President Barack Obama announced at the beginning of June that he wants to see 99% of U.S. students hooked up to the Internet via high-speed connections within the next five years. Getting to that point will require schools to communicate with the FCC, and in turn the FCC would need to revise its existing E-Rate program to provide better connectivity services at lower costs.
Right now, the consulting firm Funds for Learning wants to play an active role in shaping what E-Rate 2.0 looks like, and John Harrington, the company's CEO is meeting with educators at the 2013 International Society for Technology in Education conference in San Antonio to discuss exactly how E-Rate funding can evolve.
Education Dive caught up with Harrington to get his take on where E-Rate opportunities are headed. He agreed that Obama's stated connectivity goal would be formidable, but he also offered his perspective on what would need to happen to make the president's vision become a reality.
"For that to happen, we have to make sure that every dollar is spent in a way that makes the most sense," Harrington said. "You can't have a one-size-fits-all approach—which is what the current program has drifted into—and still achieve the president's goal."
The current E-Rate system is built around Internet technology from the late '90s, and Harrington believes that E-Rate funding should reflect the changes of the past decade. According to his company's research, costs have ballooned from $15-per-student to $50-per-student, with school needs varying according to existing internal versus external infrastructure.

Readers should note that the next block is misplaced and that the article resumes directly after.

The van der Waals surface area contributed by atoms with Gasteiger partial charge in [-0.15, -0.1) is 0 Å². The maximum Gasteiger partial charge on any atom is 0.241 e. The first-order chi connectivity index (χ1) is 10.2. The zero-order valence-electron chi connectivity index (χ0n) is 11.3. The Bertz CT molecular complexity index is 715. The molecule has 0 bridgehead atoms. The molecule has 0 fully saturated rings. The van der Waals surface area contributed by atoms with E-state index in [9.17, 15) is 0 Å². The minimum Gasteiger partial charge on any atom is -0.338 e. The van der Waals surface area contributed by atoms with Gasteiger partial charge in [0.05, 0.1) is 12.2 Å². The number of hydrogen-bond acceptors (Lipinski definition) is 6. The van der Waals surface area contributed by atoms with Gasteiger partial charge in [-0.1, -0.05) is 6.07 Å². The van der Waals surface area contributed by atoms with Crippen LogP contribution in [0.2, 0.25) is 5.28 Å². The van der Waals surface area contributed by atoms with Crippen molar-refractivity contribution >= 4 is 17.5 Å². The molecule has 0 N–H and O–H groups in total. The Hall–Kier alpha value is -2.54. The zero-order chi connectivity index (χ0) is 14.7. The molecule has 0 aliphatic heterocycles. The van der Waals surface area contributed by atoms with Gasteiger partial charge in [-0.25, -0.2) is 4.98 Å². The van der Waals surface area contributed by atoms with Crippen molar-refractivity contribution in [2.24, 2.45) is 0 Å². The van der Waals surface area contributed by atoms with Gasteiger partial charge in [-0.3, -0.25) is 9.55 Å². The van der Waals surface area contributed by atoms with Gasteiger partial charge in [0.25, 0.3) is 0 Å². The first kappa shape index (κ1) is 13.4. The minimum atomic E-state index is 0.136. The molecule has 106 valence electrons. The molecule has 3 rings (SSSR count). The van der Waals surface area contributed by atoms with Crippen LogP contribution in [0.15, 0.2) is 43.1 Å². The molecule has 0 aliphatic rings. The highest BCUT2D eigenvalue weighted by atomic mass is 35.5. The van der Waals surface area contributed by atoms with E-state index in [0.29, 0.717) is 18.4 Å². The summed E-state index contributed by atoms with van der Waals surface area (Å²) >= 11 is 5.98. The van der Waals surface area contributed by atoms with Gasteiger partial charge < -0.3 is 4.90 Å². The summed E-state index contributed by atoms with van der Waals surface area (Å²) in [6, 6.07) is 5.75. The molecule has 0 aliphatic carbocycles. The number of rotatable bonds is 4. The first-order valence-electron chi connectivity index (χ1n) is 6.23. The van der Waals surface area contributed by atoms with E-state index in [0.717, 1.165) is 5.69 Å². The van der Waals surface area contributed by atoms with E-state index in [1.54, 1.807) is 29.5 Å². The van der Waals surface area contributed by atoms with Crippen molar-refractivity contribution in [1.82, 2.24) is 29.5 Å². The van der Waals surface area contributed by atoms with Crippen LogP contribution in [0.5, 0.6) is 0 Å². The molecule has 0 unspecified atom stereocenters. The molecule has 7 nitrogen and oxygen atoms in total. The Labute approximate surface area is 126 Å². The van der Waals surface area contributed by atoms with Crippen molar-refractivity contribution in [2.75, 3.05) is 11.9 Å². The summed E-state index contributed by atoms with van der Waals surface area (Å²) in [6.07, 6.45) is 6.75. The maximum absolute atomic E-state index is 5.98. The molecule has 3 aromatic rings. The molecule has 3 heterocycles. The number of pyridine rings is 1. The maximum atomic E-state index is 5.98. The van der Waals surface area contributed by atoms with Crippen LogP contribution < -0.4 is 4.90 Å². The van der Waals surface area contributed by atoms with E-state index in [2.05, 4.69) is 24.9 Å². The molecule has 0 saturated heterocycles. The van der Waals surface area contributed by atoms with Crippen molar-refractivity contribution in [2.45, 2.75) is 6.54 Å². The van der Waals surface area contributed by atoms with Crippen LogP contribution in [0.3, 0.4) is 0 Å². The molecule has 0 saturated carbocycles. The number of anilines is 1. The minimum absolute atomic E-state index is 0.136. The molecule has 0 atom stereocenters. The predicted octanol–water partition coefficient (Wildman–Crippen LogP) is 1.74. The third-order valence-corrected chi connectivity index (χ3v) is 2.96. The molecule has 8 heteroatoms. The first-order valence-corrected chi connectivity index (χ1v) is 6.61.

Thus, Funds for Learning is pushing for E-Rate 2.0 to get a better handle on site-specific needs and provide flexibility with fund uses accordingly.
"For example, if it was just going to support connections to the buildings, you would not necessarily see every student be connected in five years," Harrington said. (You can read the full proposal on FundsforLearning.com.) "Some students are in a brand new school building, and the dollars that are going to them don't need to be for infrastructure that they already have. Some schools already have the wide-area network that they need, so the dollars going to them don't need to be designated for a wide-area network."
For now, Harrington's firm is gathering information from schools about what their specific needs entail, and he plans on sharing those needs directly with the FCC. As early as this winter, he hopes to see the FCC begin taking new E-Rate applications from schools, and then by next July, schools should actually begin to see money arrive to begin improvements.
So what does the FCC need to change? If you ask Harrington, the answer lies in flexibility and availability of funds to meet needs that he says have tripled in cost (See the chart below).
"If you want to stretch the dollars as far as you can, you want to rely on the local schools to prioritize where they need it most," Harrington explained. "I think if you do that you can get a long way toward [President Obama's] goal."
(Image credit: Funds for Learning)
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